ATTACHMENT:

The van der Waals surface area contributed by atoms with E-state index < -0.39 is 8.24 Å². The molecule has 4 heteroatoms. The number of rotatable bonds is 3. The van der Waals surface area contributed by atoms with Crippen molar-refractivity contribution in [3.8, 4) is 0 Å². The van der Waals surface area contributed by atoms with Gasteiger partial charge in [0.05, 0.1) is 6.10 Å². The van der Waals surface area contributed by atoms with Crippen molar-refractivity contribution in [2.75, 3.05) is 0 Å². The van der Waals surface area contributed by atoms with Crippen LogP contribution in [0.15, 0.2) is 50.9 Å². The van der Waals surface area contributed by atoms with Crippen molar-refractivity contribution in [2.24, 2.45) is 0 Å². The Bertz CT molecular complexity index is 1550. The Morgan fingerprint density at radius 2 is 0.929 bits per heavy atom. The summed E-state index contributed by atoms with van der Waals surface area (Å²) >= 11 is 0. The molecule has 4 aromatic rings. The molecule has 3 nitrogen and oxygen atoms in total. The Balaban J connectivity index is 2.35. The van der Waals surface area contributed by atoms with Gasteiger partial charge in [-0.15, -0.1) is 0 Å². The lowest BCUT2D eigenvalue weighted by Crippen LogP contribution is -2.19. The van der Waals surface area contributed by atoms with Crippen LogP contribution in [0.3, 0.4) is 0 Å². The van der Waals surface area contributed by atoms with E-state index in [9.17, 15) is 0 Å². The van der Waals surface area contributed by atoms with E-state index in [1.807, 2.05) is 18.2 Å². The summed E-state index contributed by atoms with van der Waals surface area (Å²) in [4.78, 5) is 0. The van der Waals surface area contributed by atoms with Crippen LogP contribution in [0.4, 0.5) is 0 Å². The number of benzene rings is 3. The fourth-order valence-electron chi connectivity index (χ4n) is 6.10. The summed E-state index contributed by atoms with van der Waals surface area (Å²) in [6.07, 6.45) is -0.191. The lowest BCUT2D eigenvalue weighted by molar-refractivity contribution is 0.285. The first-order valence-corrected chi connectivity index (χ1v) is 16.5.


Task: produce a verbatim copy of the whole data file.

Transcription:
The van der Waals surface area contributed by atoms with E-state index < -0.39 is 8.24 Å². The molecule has 4 heteroatoms. The number of rotatable bonds is 3. The van der Waals surface area contributed by atoms with Crippen molar-refractivity contribution in [3.8, 4) is 0 Å². The van der Waals surface area contributed by atoms with Gasteiger partial charge in [0.05, 0.1) is 6.10 Å². The van der Waals surface area contributed by atoms with Crippen molar-refractivity contribution in [2.75, 3.05) is 0 Å². The van der Waals surface area contributed by atoms with Crippen LogP contribution in [0.15, 0.2) is 50.9 Å². The van der Waals surface area contributed by atoms with Crippen molar-refractivity contribution in [2.24, 2.45) is 0 Å². The Bertz CT molecular complexity index is 1550. The Morgan fingerprint density at radius 2 is 0.929 bits per heavy atom. The summed E-state index contributed by atoms with van der Waals surface area (Å²) >= 11 is 0. The molecule has 4 aromatic rings. The molecule has 3 nitrogen and oxygen atoms in total. The Balaban J connectivity index is 2.35. The van der Waals surface area contributed by atoms with Gasteiger partial charge in [-0.15, -0.1) is 0 Å². The lowest BCUT2D eigenvalue weighted by Crippen LogP contribution is -2.19. The van der Waals surface area contributed by atoms with Crippen LogP contribution in [0.3, 0.4) is 0 Å². The van der Waals surface area contributed by atoms with E-state index in [9.17, 15) is 0 Å². The van der Waals surface area contributed by atoms with E-state index in [1.807, 2.05) is 18.2 Å². The summed E-state index contributed by atoms with van der Waals surface area (Å²) in [4.78, 5) is 0. The van der Waals surface area contributed by atoms with Crippen LogP contribution in [0.4, 0.5) is 0 Å². The number of benzene rings is 3. The fourth-order valence-electron chi connectivity index (χ4n) is 6.10. The summed E-state index contributed by atoms with van der Waals surface area (Å²) in [6.07, 6.45) is -0.191. The lowest BCUT2D eigenvalue weighted by molar-refractivity contribution is 0.285. The first-order valence-corrected chi connectivity index (χ1v) is 16.5.